Shankar Vedantam

Shankar Vedantam is a science correspondent for NPR. The focus of his reporting is on human behavior and the social sciences, and how research in those fields can get listeners to think about the news in unusual and interesting ways.

Before joining NPR in 2011, Vedantam spent 10 years as a reporter at The Washington Post. From 2007 to 2009, he was also a columnist, and wrote the Department of Human Behavior column for the Post. Vedantam writes an occasional column for Slate called "Hidden Brain."

Throughout his career, Vedantam has been recognized with many journalism honors including awards from the Society of Professional Journalists, the Pennsylvania Associated Press Managing Editors, the South Asian Journalists Association, the Asian American Journalists Association, the Pennsylvania Newspaper Association, and the American Public Health Association.

In 2009-2010, Vedantam served as a fellow at the Nieman Foundation for Journalism at Harvard University. He participated in the 2005 Templeton-Cambridge Fellowship on Science and Religion, the 2003-2004 World Health Organization Journalism Fellowship, and the 2002-2003 Rosalynn Carter Mental Health Journalism Fellowship.

Vedantam is the author of the non-fiction book, The Hidden Brain: How our Unconscious Minds Elect Presidents, Control Markets, Wage Wars and Save Our Lives. The book, published in 2010, described how unconscious biases influence people.

Outside of journalism, Vedantam has written fiction and plays. His short story-collection, The Ghosts of Kashmir, was published in 2005. The previous year, the Brick Playhouse in Philadelphia produced his full-length, comedy play, Tom, Dick and Harriet.

Vedantam has served as a lecturer at many academic institutions including Harvard University and Columbia University. In 2010, he completed a two year-term as a senior scholar at the Woodrow Wilson International Center for Scholars in Washington. Since 2006, he has served on the advisory board of the Templeton-Cambridge Fellowships in Science & Religion.

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Research News
4:39 am
Fri March 21, 2014

Does Diversity On Research Team Improve Quality Of Science?

Originally published on Fri March 21, 2014 6:45 am

As science becomes more diverse, scientific collaborators are growing more diverse, too. New research exploring the effect of this change suggests the diversity of the teams that produce scientific research play a big role in how successful the science turns out to be.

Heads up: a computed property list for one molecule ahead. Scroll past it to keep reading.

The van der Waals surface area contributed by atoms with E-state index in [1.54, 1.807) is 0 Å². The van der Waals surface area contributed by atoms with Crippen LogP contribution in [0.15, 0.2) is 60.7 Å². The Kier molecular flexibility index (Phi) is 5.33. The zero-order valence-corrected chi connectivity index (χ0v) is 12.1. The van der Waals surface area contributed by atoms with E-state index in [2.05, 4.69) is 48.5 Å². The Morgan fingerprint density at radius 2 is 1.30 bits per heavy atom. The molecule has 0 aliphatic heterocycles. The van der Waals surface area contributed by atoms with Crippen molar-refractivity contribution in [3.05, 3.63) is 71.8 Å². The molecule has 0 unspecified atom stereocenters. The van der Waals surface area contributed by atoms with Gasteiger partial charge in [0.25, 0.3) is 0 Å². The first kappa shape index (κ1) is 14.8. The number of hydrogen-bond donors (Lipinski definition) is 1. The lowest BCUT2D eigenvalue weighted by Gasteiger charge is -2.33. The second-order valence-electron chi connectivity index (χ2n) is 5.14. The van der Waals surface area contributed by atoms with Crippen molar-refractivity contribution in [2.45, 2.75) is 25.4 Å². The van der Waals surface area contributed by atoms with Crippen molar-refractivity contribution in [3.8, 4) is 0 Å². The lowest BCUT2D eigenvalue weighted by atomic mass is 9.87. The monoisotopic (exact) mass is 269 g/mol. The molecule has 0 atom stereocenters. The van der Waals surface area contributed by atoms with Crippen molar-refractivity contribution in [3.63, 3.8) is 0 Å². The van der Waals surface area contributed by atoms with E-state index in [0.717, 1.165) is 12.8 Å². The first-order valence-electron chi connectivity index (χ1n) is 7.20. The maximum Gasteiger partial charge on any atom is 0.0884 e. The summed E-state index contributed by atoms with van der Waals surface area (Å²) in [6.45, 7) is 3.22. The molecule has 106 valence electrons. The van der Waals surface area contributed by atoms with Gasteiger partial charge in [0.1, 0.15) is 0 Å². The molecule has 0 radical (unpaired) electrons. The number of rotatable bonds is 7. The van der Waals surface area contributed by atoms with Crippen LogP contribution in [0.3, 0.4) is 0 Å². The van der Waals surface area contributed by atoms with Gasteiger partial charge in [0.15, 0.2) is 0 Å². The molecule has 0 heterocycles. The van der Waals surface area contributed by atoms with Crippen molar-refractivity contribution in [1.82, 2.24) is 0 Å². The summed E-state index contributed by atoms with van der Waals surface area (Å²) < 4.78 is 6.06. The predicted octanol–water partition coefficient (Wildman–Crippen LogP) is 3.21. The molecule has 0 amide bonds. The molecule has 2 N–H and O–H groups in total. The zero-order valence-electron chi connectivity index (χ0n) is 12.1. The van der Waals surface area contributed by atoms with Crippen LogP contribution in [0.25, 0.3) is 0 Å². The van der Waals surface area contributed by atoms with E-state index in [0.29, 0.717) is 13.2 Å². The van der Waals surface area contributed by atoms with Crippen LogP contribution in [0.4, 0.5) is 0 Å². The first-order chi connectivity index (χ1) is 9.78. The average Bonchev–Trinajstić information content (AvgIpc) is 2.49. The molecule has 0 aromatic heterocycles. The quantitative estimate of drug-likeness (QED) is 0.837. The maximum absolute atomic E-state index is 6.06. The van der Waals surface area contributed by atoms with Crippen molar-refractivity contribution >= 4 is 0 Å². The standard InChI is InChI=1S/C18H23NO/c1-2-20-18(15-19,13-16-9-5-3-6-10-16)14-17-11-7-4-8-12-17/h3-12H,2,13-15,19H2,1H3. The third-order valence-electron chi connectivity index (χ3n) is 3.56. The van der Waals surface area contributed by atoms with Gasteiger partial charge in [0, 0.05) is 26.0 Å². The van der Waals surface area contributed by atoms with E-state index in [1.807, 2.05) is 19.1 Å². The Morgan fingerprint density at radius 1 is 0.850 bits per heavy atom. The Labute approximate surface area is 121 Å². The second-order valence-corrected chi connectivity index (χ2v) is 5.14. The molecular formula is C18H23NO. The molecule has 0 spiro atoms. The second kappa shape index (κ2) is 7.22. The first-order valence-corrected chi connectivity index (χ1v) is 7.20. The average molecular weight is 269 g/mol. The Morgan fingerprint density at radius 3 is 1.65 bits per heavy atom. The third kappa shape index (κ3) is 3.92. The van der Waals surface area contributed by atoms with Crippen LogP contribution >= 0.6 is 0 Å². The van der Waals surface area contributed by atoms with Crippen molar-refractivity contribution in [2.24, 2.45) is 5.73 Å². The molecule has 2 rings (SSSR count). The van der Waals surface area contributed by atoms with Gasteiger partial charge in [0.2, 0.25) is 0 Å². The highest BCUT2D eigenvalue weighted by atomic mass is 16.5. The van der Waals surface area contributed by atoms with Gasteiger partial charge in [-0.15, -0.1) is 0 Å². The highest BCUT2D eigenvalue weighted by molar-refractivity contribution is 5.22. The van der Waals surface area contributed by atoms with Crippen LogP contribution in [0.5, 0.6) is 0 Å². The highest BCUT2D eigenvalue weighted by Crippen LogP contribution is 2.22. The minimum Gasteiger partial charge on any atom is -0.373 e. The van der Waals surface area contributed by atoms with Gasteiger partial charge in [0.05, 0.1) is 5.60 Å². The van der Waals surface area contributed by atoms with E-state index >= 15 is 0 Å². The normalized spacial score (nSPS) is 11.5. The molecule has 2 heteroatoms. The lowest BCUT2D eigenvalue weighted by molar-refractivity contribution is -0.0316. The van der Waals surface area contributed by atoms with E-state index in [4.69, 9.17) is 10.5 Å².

Research News
3:57 am
Mon March 10, 2014

Military Conflict Decisions: Why Weakness Leads To Aggression

Originally published on Mon March 10, 2014 8:59 am

Transcript

DAVID GREENE, HOST:

From Syria to Afghanistan, to Russia and Ukraine, the United States finds itself confronting some major foreign policy challenges. There are old rivalries and new one testing the limits of the United States.

NPR social science correspondent Shankar Vedantam regularly joins us to talk about matters related to individual and organizational behavior, but today, he's found some new research that's relevant to the way we think about foreign conflicts and he's in our studios. Shankar, welcome back.

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Law
3:35 pm
Wed February 26, 2014

Minority Aspirants To Federal Bench Are Hindered By Underrating

Originally published on Thu February 27, 2014 11:08 am

Transcript

MELISSA BLOCK, HOST:

From NPR News, this is ALL THINGS CONSIDERED. I'm Melissa Block.

AUDIE CORNISH, HOST:

And I'm Audie Cornish. When a president taps someone to become a federal judge, the American Bar Association reviews and rates the nominee. That rating shapes whether the president's pick is confirmed by the Senate. Now, new analysis claims that the ABA ratings are biased. NPR social science correspondent Shankar Vedantam reports.

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Research News
5:43 am
Wed February 26, 2014

Why We Miss Creative Ideas That Are Right Under Our Noses

Originally published on Wed February 26, 2014 6:43 am

In crowdsourcing, a big challenge is not with coming up with creative ideas, but identifying creative ideas. A bias makes us bad at spotting creative ideas when they come from those working around us.

Research News
4:04 am
Fri January 31, 2014

What's The Problem With Feeling On Top Of The World?

Originally published on Fri January 31, 2014 6:58 am

Transcript

STEVE INSKEEP, HOST:

Now let's turn to a thought experiment. Imagine you're riding one of those glass elevators that takes you to the top of a skyscraper. You go higher and higher. The view gets better. The cars on the ground, the people down there look puny like ants. Researchers say if you imagine this, it can make you feel unaccountably better about yourself. It briefly raises your self esteem. But researchers also say this feeling can be bad for you.

NPR's social science correspondent Shankar Vedantam is here to explain why. Hi, Shankar.

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